Putin’s administration has overseen a deliberate tightening of abortion laws, partially on so-called moral grounds and also on “population” concerns.



Cordell Hull

Cordell Hull, 1924

5. Cordell Hull (1945) – Hull won the peace prize for his role in helping to establish the United Nations. What the committee apparently overlooked was the fact that then Secretary of State Hull, together with the Southern Democrats, had been instrumental in having President Franklin D. Roosevelt turn away the S.S. St Louis, which was carrying 937 Jewish refugees seeking asylum from Nazi persecution.

Hull threatened to withdraw support from Roosevelt in the upcoming elections if he allowed the refugees on American soil. Roosevelt duly turned the ship away on June 6, 1939. It returned to Europe and while the U.S. did work with Britain to find safety for the refugees, more than a quarter of those who had sought asylum later died in the Holocaust.

Hull himself is not considered to have been an anti-Semite, but his reticence to engage with the worsening situation faced by Jews in Nazi Germany and his broader aims at not seeming to be in the pocket of the Jewish community so as to save his future political ambitions add up to a marked oversight by the Nobel Committee.

Putin’s own hostility toward immigration and even more regarding foreign oversight has been demonstrated by the increased burden the country has placed on foreign NGOs, to name just one example.


This list isn’t meant as an exhaustive look at the controversies created by the Nobel Peace Prize. Indeed, there were countless others that could have been mentioned.

Instead it is a snapshot of the Committee’s selective and highly subjective honors system and how the Putin nomination is unfortunately, despicably, not out of normal bounds for the Nobel Peace Prize.

Photo credit: World Economic Forum.

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Nils Anders Lunde


Yvette S.
Yvette S.2 years ago

Thanks for sharing

Duane B.
.2 years ago

Thank you for sharing.

Lindsey O.
Lindsey O.2 years ago

Obama should have been on that list - since he did zip to earn the Peace Prize (something which he himself essentially admitted).

This prize has been devalued - it's supposed to go to someone who has accomplished something really significant in stopping physical conflict. It's not something which should be used to further PC goals and to reward feel-good behavior.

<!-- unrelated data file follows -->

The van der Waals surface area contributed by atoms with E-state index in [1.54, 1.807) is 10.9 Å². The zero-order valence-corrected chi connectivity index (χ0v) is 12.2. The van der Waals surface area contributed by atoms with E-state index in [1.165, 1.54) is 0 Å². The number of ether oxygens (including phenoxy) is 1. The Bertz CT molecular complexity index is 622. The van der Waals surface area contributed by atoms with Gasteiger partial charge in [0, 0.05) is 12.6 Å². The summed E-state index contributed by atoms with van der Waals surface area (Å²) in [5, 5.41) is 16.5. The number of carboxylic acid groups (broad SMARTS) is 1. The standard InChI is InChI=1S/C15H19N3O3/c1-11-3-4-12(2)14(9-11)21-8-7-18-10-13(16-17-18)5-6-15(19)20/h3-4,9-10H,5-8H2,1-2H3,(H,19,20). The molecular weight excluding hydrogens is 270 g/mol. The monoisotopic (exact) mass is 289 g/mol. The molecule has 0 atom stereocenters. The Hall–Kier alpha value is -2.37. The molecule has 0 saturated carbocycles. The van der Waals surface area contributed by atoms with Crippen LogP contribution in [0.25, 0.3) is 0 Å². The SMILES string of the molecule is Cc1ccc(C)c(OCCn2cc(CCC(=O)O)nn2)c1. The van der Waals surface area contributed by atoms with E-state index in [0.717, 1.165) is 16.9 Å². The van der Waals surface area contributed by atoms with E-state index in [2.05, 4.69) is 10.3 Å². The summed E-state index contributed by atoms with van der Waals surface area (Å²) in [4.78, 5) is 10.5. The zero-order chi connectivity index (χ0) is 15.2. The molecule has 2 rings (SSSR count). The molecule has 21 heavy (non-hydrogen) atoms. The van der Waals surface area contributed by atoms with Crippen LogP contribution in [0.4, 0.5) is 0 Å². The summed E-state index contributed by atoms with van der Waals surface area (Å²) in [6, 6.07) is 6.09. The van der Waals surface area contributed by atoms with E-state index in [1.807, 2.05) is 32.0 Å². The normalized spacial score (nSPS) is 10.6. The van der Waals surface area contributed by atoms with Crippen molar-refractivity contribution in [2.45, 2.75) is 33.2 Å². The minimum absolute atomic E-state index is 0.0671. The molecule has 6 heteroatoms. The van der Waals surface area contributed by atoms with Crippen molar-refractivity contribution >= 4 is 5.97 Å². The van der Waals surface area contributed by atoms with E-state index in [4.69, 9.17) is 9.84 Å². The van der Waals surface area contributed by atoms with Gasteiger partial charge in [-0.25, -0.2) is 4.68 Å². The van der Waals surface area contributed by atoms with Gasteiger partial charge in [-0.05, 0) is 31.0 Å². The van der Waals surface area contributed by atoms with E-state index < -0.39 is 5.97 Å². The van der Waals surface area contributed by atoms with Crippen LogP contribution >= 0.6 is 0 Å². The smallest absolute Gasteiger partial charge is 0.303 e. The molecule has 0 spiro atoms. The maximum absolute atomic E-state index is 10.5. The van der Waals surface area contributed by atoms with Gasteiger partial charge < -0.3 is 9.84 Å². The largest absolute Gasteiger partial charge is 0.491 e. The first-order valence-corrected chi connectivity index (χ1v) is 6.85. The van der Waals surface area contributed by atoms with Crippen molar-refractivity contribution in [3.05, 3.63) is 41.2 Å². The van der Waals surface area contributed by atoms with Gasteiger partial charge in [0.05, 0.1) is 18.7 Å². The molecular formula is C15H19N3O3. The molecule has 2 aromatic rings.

And although I agree Mother Teresa shouldn't have been awarded the prize it has nothing to do with the recipient's views on abortion.

Dani C.
Dani C.2 years ago

PEACE....an unattainable allusion

Cathleen K.
Cathleen K.2 years ago

The Nobel Peace Prize is almost always just as much about encouraging future behavior as it is about rewarding past behavior - hence Kissinger gets it for a war still in progress, Obama gets it for speaking as nicely to the Arab world as to Israel, and Arafat, an actual terrorist turned politician, gets it for Oslo. Recognizing this, a man who has brutally suppressed an insurgency in a region seeking independence as it has been doing since it's annexation more than 500 years ago (Chechnya), who invaded a little neighbor that pissed him off (Georgia) makes perfect sense. Putin had been protecting the Assad regime from any kind of interference from the UN. When Assad was dumb enough to gas his own people and cross the line drawn by a POTUS who has no compunction about using the precision weaponry available to him, Putin started out by lying and blustering, but eventually came around to admitting that his protégé had those nasty weapons after all and offered to make him give them up. It's not easy for any of us to admit when we've been caught in a lie, and it's even harder for megalomaniacal autocrats; for that alone, Vlad deserves the prize. We're all better off with the chemical weapons being removed. It was only a matter of time before one went off in Moscow thanks to those Chechens, but eventually one would have made it to New York.

Anne M.
Anne m.2 years ago

I'm still wondering how Obama deserves a PEACE prize. In fact, if one considers that the US and the UK are the world's worst war-mongers and always have been, no American or Briton should ever qualify for a peace prize of any sort.

Eleonora Oldani
Eleonora Oldani2 years ago

BTW - in view of Obama's history in office he should be stripped off the NPP or - if he want's to save a little bit of the respect he once had - he should give it back on his own.

Eleonora Oldani
Eleonora Oldani2 years ago

Well ... it's quite simple:

If Kissinger and Obama got the NPP than Putin deserves it definitely twice! Just for averting yet another US war of aggression for nothing else but dominance and control over resources.

It has been descending more and more into a politically motivated farçe anyway.

What I find quite ... disgusting and disconcerting though is to see an outstanding person like Mother Teresa on this list!! It says a lot ... about the author? Care2? ... and it's not positive!

Don L.
Don L.2 years ago

The Nobel Peace Prize means NOTHING anymore. If the committee really wanted to award a truly deserving person, they would look no further than Malala Yousafzai, the brave Pakistani girl who demanded an education for girls, stood up to the Taliban, and was shot in the head for her trouble. Now she is safe in England and spreading her message of positivity and courage throughout the world.